China and Middle East will drive oil demand: OPEC

Almost half of this year's oil demand growth is likely to come from China and the Middle East, the Organization of the Petroleum Exporting Countries (OPEC) said Monday.

In its monthly report, Opec forecast that global oil demand growth would increase by an average 1.17 million barrels a day to 92.37 million barrels a day, little changed from estimates made in February, as the recent slide in oil prices supports consumption.

Oil Iraq OPEC
Atef Hassan | Reuters

It also left forecasts for 2015 world demand for its crude virtually unchanged at about 29.2 million barrels per day.

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"While many challenges remain, the expected improvement in the global economy will also result in higher oil demand growth of 1.2 million barrels per day, above last year's increase of 1.0 million barrels per day," the Opec report said.

"Given that the bulk of the increment will be coming from the emerging economies, any positive developments in these countries can add to oil demand growth," it added.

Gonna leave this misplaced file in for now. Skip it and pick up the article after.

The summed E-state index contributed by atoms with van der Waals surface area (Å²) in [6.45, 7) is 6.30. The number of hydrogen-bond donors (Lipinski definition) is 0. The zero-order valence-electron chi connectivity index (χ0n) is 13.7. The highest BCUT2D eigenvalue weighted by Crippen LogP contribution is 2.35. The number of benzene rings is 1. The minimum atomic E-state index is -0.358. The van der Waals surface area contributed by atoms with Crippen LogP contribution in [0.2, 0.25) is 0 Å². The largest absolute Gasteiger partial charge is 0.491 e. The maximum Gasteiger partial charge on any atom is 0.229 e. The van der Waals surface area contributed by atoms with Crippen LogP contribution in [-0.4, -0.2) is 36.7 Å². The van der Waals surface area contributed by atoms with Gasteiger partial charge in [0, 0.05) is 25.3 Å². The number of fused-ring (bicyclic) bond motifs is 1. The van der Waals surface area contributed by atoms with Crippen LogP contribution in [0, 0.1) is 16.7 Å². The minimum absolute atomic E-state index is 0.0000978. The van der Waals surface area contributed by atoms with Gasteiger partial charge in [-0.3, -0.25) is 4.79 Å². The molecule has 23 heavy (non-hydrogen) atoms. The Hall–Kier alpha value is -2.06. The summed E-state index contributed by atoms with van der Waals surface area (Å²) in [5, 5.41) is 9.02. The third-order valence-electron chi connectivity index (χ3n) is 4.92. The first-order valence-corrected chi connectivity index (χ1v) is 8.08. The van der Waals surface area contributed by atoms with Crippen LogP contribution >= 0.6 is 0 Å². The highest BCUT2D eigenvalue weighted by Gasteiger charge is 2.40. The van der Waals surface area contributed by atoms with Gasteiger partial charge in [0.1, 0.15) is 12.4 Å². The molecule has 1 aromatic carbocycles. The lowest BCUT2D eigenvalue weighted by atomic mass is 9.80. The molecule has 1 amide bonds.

Still, OPEC revised down its forecasts for growth in Russia – which has been hit hard by weakness in the rouble and Western sanctions for Moscow's intervention in Ukraine – and Brazil.

It estimated Russia's economy would contract 3.2 percent in 2015 compared with a previous forecast of a 2.4 percent contraction.

Oil prices, which have fallen sharply since last June, have stabilised in recent weeks—partly as weak prices help boost consumption.

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Brent crude oil was trading at around $54 a barrel on Monday, about 13 percent above lows seen in January but still almost 50 percent below where it traded last June above $110 per barrel. U.S crude prices fell to about $43.57 Monday, their lowest level since March 2009, before recovering to about $44.35.

At its last meeting in November, OPEC kept its output steady in the face of falling prices in a bid to slow oil production in the U.S. driven by a boom in shale oil.

In its report, OPEC said that U.S. oil production could take a hit later in the year in a sign that the dive in oil prices could take some time to impact the production of shale oil.

"As drilling subsides due to high costs and a potentially sustained low oil price, a drop in production can be expected to follow, possibly by late 2015," Opec said.

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